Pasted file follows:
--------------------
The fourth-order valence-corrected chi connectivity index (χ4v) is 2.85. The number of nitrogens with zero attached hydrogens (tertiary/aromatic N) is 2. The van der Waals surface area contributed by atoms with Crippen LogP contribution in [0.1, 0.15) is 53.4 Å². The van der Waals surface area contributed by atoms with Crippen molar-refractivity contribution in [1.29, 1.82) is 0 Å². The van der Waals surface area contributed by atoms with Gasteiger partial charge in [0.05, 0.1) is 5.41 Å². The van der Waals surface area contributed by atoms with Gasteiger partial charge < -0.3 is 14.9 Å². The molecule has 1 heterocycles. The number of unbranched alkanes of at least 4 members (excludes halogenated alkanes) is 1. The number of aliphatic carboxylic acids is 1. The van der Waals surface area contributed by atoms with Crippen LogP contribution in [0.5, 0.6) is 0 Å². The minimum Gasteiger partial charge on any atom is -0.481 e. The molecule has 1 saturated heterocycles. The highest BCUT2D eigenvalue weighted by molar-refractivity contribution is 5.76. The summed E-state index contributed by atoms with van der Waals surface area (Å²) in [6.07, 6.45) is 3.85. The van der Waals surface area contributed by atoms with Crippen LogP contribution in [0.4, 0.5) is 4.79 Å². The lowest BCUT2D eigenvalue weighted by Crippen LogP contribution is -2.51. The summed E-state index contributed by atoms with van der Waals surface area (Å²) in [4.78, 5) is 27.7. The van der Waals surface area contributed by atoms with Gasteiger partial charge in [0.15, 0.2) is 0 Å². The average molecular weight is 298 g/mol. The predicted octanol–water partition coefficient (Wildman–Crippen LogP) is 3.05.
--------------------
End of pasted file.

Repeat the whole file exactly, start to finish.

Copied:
The fourth-order valence-corrected chi connectivity index (χ4v) is 2.85. The number of nitrogens with zero attached hydrogens (tertiary/aromatic N) is 2. The van der Waals surface area contributed by atoms with Crippen LogP contribution in [0.1, 0.15) is 53.4 Å². The van der Waals surface area contributed by atoms with Crippen molar-refractivity contribution in [1.29, 1.82) is 0 Å². The van der Waals surface area contributed by atoms with Gasteiger partial charge in [0.05, 0.1) is 5.41 Å². The van der Waals surface area contributed by atoms with Gasteiger partial charge < -0.3 is 14.9 Å². The molecule has 1 heterocycles. The number of unbranched alkanes of at least 4 members (excludes halogenated alkanes) is 1. The number of aliphatic carboxylic acids is 1. The van der Waals surface area contributed by atoms with Crippen LogP contribution in [0.5, 0.6) is 0 Å². The minimum Gasteiger partial charge on any atom is -0.481 e. The molecule has 1 saturated heterocycles. The highest BCUT2D eigenvalue weighted by molar-refractivity contribution is 5.76. The summed E-state index contributed by atoms with van der Waals surface area (Å²) in [6.07, 6.45) is 3.85. The van der Waals surface area contributed by atoms with Crippen LogP contribution in [0.4, 0.5) is 4.79 Å². The lowest BCUT2D eigenvalue weighted by Crippen LogP contribution is -2.51. The summed E-state index contributed by atoms with van der Waals surface area (Å²) in [4.78, 5) is 27.7. The van der Waals surface area contributed by atoms with Gasteiger partial charge in [0.15, 0.2) is 0 Å². The average molecular weight is 298 g/mol. The predicted octanol–water partition coefficient (Wildman–Crippen LogP) is 3.05.